A. A couple of actresses in the film weren't comfortable with any nudity, which I respect, so we actually had some no-nudity roles. And here I thought we'd have the world's first totally nude vampire camp comedy! Just kidding. We were very clear in casting that there would be nudity involved in many of the roles, so everyone auditioning for those parts understood what was involved. Unlike Playboy and some of the other companies shooting films with nude scenes we did NOT require any nudity during the casting process, which I think can be demeaning. We did ask to see people in swim suits if we were seriously considering them for a role. On the set when there was nudity, we tried very hard to keep things on a very casual and yet still professional basis, and in one or two scenes when an actress asked, we shot with a "closed set".
Q. How can you make such a low budget film with good production values?
R. One of the main ways any low budget film gets production value is exploiting the people who work on the film, by having them work insanely long hours for little or no money. Roger Corman (among others) has built a whole successful studio empire founded on that premise. And it works because the filmakers get the labor they need for the money available, crew members get experience which leads to better paying jobs, and actors get exposure and videotape on themselves to show to agents and other producers. The key is to always respect the people you're working with and feed them well!
Another big word is favors. You just basically call up everyone you know and ask for stuff. Who's got equipment they're not using, anyone have extra costumes, discount film, who can get us a break on telecine, etc. Locations can be hard to get and use in LA when you can't afford permit fees. We used my house a lot, my co-producer's sister's house for the sorority house, a crew member's girlfriend who worked in a bank let us in to shoot all one weekend starting after the bank closed - which became the TV station, the vampire conference room, the jail cells, etc. We used the giant LA sewage treatment plant for the vampire headquarters exterior, and Griffith park for the college campus.
Q. What's next?
R. We have VAMPIRE CONSPIRACY hats and tee shirts for sale ($25 each), and the soundtrack cassette is finished ($15) with 14 original songs. We have literally hundreds of great stills for a calendar, just need a publisher. We have tons of content for a CD-ROM and/or an Internet WWW site, and are actively looking for people to collaborate on these projects with.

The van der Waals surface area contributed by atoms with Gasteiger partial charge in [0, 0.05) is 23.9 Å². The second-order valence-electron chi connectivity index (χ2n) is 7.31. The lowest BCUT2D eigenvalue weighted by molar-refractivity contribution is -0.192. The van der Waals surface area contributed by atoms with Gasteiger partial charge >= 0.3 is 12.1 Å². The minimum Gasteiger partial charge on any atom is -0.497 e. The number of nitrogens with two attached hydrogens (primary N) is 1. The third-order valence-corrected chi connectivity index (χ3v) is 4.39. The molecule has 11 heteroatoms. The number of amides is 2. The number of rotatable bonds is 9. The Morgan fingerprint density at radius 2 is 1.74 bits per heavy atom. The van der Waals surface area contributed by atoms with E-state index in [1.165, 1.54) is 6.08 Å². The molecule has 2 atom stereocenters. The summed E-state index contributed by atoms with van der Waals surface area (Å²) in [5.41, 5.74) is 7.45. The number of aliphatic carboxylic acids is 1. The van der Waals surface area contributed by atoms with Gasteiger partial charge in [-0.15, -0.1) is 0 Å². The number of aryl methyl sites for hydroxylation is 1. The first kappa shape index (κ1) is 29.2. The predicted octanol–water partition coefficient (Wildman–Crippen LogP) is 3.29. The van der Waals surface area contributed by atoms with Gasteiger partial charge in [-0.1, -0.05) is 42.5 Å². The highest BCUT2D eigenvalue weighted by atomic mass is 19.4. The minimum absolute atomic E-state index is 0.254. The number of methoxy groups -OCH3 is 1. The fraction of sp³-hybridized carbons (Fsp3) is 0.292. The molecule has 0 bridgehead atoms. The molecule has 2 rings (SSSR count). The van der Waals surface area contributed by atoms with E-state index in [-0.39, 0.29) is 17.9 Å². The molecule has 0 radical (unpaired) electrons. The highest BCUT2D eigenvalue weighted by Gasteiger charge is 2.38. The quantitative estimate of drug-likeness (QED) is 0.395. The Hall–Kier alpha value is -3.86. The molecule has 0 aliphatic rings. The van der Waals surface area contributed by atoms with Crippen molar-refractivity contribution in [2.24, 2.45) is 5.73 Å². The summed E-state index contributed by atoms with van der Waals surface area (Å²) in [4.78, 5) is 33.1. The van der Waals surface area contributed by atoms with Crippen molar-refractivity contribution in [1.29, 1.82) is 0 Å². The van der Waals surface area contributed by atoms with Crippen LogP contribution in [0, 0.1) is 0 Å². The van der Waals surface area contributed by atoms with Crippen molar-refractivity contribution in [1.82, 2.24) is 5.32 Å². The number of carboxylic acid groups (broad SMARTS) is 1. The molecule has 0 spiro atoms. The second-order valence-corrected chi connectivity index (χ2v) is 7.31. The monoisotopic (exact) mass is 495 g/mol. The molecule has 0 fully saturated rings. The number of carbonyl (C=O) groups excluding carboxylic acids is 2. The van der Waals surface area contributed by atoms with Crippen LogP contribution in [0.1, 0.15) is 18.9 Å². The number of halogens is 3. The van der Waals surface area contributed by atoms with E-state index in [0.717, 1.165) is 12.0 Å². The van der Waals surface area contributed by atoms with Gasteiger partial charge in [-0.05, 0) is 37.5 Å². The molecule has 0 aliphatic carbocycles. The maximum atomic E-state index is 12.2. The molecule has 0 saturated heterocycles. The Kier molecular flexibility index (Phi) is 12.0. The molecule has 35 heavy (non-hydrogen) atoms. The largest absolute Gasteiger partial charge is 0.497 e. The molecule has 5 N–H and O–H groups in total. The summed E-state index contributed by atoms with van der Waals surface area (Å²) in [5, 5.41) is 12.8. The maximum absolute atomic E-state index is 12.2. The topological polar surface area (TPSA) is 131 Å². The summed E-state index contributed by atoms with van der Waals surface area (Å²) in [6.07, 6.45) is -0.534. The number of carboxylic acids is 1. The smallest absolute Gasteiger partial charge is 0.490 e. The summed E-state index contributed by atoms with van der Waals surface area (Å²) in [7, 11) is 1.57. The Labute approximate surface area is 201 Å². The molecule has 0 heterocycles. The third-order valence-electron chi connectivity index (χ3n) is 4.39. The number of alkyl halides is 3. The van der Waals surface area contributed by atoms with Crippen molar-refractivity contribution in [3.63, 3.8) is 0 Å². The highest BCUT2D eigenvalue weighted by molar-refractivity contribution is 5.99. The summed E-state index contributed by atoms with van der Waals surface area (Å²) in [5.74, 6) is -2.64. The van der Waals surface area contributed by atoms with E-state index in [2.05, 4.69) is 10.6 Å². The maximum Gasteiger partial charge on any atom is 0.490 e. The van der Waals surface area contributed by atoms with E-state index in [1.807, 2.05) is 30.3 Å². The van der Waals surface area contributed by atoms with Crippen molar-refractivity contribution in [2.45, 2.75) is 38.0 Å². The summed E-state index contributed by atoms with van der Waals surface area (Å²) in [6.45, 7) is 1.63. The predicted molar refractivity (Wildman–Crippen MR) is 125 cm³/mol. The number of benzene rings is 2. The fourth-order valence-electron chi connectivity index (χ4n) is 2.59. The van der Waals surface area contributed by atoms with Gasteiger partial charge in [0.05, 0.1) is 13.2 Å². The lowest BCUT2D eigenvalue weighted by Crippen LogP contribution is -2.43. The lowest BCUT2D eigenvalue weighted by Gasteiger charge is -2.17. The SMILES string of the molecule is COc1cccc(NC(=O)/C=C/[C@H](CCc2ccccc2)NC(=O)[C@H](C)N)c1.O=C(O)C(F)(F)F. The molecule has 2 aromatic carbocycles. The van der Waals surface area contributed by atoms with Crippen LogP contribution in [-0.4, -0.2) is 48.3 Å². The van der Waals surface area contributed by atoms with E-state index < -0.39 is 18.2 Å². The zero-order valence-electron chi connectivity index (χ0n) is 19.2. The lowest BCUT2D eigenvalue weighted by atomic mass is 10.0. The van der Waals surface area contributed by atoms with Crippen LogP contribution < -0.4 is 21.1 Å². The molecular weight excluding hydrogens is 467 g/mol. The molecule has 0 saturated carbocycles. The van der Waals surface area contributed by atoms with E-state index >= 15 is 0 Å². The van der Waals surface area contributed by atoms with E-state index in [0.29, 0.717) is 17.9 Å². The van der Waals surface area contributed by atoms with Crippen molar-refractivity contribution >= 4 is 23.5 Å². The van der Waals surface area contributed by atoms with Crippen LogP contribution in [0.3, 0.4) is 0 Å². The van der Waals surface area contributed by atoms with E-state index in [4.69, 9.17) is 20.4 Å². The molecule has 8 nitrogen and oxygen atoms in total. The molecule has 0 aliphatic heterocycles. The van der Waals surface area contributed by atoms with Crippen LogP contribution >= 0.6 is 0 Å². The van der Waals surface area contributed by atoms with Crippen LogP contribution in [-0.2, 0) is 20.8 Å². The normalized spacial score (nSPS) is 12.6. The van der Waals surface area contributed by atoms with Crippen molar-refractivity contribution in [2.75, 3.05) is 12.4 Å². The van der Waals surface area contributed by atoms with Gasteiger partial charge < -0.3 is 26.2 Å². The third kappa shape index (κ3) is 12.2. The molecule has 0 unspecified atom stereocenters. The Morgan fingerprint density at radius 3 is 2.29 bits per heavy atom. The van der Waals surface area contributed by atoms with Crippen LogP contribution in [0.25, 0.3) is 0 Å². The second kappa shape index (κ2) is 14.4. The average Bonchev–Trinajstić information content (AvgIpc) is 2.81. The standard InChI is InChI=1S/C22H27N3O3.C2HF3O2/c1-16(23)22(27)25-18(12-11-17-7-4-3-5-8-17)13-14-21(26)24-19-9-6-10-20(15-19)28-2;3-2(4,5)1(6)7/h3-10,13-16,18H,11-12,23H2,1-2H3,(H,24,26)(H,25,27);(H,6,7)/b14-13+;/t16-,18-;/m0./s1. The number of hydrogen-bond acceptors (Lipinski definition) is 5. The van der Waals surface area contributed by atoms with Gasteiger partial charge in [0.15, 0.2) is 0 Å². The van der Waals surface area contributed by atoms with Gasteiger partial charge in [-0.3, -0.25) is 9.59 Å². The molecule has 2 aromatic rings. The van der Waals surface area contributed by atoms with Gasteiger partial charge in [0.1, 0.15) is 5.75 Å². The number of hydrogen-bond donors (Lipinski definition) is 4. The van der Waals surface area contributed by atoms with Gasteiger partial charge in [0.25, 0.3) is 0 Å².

I hate to talk about stuff before it's actually happening, because there are so many things in this business that you don't have control over, but we have optioned a great noir thriller script called Chain Reaction, which Bruce Lee's daughter Shannon Lee is interested in. And we have an incredibly intense political thriller which I wrote and hope to direct in '97. These projects are all in the 1 to 3 million dollar range, and will be shot on different locations across the US on 35mm. I'm also in the middle of recording a very political album/CD called Militia Blues about how dangerous right-wing terror groups are in America.
Q. Where do you think filmmaking is going?
A. I really wish the film business was more about film and much less about business, but the truth is that it really is an industry. In fact entertainment just surpassed aerospace as an economic and employment factor in California. But a lot of people involved in films could just as easily be making widgets as making movies, which is really sad.
I think the influence of computers and the net, inexpensive digital production technology (cameras, editing, effects), and multiple distribution channels and outlets is leading to a revolution (or at least an evolution) in visual entertainment in America - I think there will be increasing opportunities for people in all parts of the country to make films on a more democratic, decentralized fashion. Hopefully this movement in technology and access and attitude will counteract, at least in part, the growing power of the giant corporate Time/Warner/Turner and Disney/ABC's that are monopolizing and homogenizing entertainment.
I think making films has got to be the most difficult art form on the face of the planet. A writer just needs a pen (or a computer), an artist needs paints and canvas; but a filmmaker needs money, dozens or even hundreds of people working together in sync, locations, advanced technology, and a mastery of crafts ranging from photography to sound to design to editing to effects to music. And then he or she has to be a talented business person on top of it all. A good low-budget film requires a great script, a unique vision, tons of talented collaborators, a huge amount of good luck, and most of all - a never give up attitude!